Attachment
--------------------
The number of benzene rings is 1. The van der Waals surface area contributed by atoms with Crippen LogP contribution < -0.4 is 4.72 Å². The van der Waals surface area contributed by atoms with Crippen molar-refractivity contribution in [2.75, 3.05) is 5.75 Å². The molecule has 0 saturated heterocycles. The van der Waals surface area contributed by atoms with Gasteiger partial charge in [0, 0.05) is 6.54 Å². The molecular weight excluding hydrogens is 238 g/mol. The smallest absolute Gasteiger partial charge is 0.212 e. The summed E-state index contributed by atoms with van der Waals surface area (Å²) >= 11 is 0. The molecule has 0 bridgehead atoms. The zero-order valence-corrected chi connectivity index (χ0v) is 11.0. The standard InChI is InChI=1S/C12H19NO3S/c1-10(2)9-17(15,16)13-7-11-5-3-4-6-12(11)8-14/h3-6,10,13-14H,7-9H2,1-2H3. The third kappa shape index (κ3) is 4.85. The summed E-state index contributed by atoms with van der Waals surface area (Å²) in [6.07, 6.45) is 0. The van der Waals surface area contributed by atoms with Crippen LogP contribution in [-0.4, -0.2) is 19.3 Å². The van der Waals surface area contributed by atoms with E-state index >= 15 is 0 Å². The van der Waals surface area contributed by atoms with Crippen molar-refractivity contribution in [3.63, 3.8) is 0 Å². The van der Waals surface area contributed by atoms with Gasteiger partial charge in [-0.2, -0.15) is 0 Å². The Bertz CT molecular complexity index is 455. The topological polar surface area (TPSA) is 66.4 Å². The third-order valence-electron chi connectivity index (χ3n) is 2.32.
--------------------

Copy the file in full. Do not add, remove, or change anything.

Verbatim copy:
The number of benzene rings is 1. The van der Waals surface area contributed by atoms with Crippen LogP contribution < -0.4 is 4.72 Å². The van der Waals surface area contributed by atoms with Crippen molar-refractivity contribution in [2.75, 3.05) is 5.75 Å². The molecule has 0 saturated heterocycles. The van der Waals surface area contributed by atoms with Gasteiger partial charge in [0, 0.05) is 6.54 Å². The molecular weight excluding hydrogens is 238 g/mol. The smallest absolute Gasteiger partial charge is 0.212 e. The summed E-state index contributed by atoms with van der Waals surface area (Å²) >= 11 is 0. The molecule has 0 bridgehead atoms. The zero-order valence-corrected chi connectivity index (χ0v) is 11.0. The standard InChI is InChI=1S/C12H19NO3S/c1-10(2)9-17(15,16)13-7-11-5-3-4-6-12(11)8-14/h3-6,10,13-14H,7-9H2,1-2H3. The third kappa shape index (κ3) is 4.85. The summed E-state index contributed by atoms with van der Waals surface area (Å²) in [6.07, 6.45) is 0. The van der Waals surface area contributed by atoms with Crippen LogP contribution in [-0.4, -0.2) is 19.3 Å². The van der Waals surface area contributed by atoms with E-state index >= 15 is 0 Å². The van der Waals surface area contributed by atoms with Crippen molar-refractivity contribution in [3.63, 3.8) is 0 Å². The van der Waals surface area contributed by atoms with Gasteiger partial charge in [-0.2, -0.15) is 0 Å². The Bertz CT molecular complexity index is 455. The topological polar surface area (TPSA) is 66.4 Å². The third-order valence-electron chi connectivity index (χ3n) is 2.32.